When a leaf leaves the tree it falls precisely where it should. When a flower petal is carried off on a strong wind it comes to rest in the proper place. When you smell the sweet aroma of next summer’s roses use the nose you had before your parents were born.
A reflection on case 32 of Dogen’s Shobogenzo (The True Dharma Eye) Koans
If I were a character in a novel, say by Kawabata, that evening we met twenty years ago, I would have placed my hand lightly on your shoulder, and I would have felt a heat, embers of a passion that would, in hours, leave me consumed by it.
I was a middle-aged, soon to be divorced man on his first date in thirty years, imagine a teenager knowing what not to do, but with no idea of what to do save chatter and periodically gaze at his shoes.
I was, as the evening progressed, bold enough to take your hand, and hoped that my fear and anxiety might be mistaken as romantic, or bold and daring, anything but the reality that was consuming me.
We’ve been together twenty years, and as I read Kawabata again, I recall those first moments, but in this revised edition it was your passion I felt in that first touch, a flame that consumes me to this day.
The clouds this evening are the deep gray that so long to be black, but the retreated sun just below the horizon lingers long enough to deny them.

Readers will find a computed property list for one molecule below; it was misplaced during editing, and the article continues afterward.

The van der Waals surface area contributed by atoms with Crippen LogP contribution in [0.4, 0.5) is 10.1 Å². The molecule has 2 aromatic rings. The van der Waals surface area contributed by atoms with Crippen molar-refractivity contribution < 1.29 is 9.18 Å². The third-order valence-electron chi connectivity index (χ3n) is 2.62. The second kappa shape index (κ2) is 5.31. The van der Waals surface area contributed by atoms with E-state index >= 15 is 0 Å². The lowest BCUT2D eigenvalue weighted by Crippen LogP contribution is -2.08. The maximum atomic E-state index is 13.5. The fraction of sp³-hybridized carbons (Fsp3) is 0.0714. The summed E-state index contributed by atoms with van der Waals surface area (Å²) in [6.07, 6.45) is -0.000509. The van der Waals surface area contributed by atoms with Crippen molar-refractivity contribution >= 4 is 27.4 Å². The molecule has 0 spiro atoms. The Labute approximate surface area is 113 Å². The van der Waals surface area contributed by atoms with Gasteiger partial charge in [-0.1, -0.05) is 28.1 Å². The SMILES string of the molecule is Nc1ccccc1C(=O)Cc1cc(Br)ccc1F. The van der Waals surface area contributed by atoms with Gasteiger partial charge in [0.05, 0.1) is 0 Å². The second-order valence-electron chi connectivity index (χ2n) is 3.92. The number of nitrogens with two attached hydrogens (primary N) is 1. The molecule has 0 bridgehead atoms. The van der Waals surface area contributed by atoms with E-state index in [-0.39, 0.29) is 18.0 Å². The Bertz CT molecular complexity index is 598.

The space, shrinking, between the clouds, is the gray of promise that the night will soon deny, and the birds who take over the preserve, chant their vespers, each in his or her own language, uncommon tongues singing their hymn punctured, punctuated by the flapping of wings, as the night encloses us in a cocoon that will carry us into the coming morning.
I want so to say that i feel your pain, but we’d both know that was an utter lie.
I can tell you abut my pain, describe it at great length, and I will be utterly disappointed when you admit you can only imagine it as a reflection of your own pain, which I am certain doesn’t begin to rise to the level of mine, but that is your failure, and I will forgive it for I know that my pain is unique and beyond even your imagination.
So let us just agree that each of our pains is beyond the contemplation of the other, secure in our own uniqueness.
Tonight, if all goes well, I will be a monk in a good-sized Buddhist temple. I am hoping it will be in Nara, at Todai-ji perhaps, or Asakusa at Senso-ji, or better still somewhere in Kyoto, although it might well be in the Myanmar jungle or somewhere deep within the Laotian highlands.
One problem with that world is that I have no control over it, which, come to think of it, leaves it like the waking world which has never hewn to my direction.
I’ve had this desire for weeks on end, and I suspect tonight will be no different, and I will spend eight hours sorting files, writing cease and desist letters and trying to convince myself that even that is a form of mindful meditation and abiding kensho will arrive in the next rapid eye movement.
The Hawaiian language has 12 letters which is important to understand particularly if you consider writing an apostrophic poem, not to a person or thing, but to a letter of the alphabet.
It might help to explain why Hawaiian poets never write about zoology or the role that zygotes play in life, and leave zymurgy to the haoles, for native Hawaiians prefer a linear life, free of endless zigs and zags
I don’t imagine I will try and learn Hawaiian any time soon, although with twelve letters, I’d have an easier time of it than Russian, say, but nor will I write an apostrophic poem to the letter Z although I will open a bottle of zinfandel to honor it.